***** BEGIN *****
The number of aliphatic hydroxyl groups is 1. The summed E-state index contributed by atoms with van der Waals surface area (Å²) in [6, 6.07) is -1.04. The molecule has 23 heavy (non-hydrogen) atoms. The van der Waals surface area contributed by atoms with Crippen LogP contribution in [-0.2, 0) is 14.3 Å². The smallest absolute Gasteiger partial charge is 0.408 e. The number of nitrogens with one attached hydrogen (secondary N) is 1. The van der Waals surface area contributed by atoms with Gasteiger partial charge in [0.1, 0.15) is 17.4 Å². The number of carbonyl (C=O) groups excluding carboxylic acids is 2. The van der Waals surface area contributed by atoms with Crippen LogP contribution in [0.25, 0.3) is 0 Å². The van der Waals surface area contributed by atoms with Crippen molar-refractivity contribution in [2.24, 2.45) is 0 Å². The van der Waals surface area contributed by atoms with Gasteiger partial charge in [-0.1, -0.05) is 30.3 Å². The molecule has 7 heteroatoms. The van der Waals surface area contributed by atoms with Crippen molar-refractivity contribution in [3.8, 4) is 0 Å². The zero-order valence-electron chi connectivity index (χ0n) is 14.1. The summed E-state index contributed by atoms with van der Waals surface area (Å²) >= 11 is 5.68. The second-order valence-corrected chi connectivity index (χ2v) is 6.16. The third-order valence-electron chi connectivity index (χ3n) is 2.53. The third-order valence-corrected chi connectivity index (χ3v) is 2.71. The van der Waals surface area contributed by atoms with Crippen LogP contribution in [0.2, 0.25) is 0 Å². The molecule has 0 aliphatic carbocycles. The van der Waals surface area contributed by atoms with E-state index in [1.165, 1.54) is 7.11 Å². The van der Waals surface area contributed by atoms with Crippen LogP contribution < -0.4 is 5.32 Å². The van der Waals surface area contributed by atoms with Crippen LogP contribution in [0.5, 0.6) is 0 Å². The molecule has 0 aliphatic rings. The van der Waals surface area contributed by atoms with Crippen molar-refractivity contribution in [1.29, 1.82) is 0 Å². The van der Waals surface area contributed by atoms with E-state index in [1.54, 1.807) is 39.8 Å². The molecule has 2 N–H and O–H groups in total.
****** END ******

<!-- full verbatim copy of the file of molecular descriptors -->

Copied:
The number of aliphatic hydroxyl groups is 1. The summed E-state index contributed by atoms with van der Waals surface area (Å²) in [6, 6.07) is -1.04. The molecule has 23 heavy (non-hydrogen) atoms. The van der Waals surface area contributed by atoms with Crippen LogP contribution in [-0.2, 0) is 14.3 Å². The smallest absolute Gasteiger partial charge is 0.408 e. The number of nitrogens with one attached hydrogen (secondary N) is 1. The van der Waals surface area contributed by atoms with Gasteiger partial charge in [0.1, 0.15) is 17.4 Å². The number of carbonyl (C=O) groups excluding carboxylic acids is 2. The van der Waals surface area contributed by atoms with Crippen LogP contribution in [0.25, 0.3) is 0 Å². The van der Waals surface area contributed by atoms with Crippen molar-refractivity contribution in [2.24, 2.45) is 0 Å². The van der Waals surface area contributed by atoms with Gasteiger partial charge in [-0.1, -0.05) is 30.3 Å². The molecule has 7 heteroatoms. The van der Waals surface area contributed by atoms with Crippen molar-refractivity contribution in [3.8, 4) is 0 Å². The zero-order valence-electron chi connectivity index (χ0n) is 14.1. The summed E-state index contributed by atoms with van der Waals surface area (Å²) >= 11 is 5.68. The second-order valence-corrected chi connectivity index (χ2v) is 6.16. The third-order valence-electron chi connectivity index (χ3n) is 2.53. The third-order valence-corrected chi connectivity index (χ3v) is 2.71. The van der Waals surface area contributed by atoms with Crippen LogP contribution in [0.2, 0.25) is 0 Å². The molecule has 0 aliphatic carbocycles. The van der Waals surface area contributed by atoms with E-state index in [1.165, 1.54) is 7.11 Å². The van der Waals surface area contributed by atoms with Crippen LogP contribution < -0.4 is 5.32 Å². The van der Waals surface area contributed by atoms with Crippen LogP contribution in [0.5, 0.6) is 0 Å². The molecule has 0 aliphatic rings. The van der Waals surface area contributed by atoms with Crippen molar-refractivity contribution in [1.29, 1.82) is 0 Å². The van der Waals surface area contributed by atoms with E-state index in [1.54, 1.807) is 39.8 Å². The molecule has 2 N–H and O–H groups in total.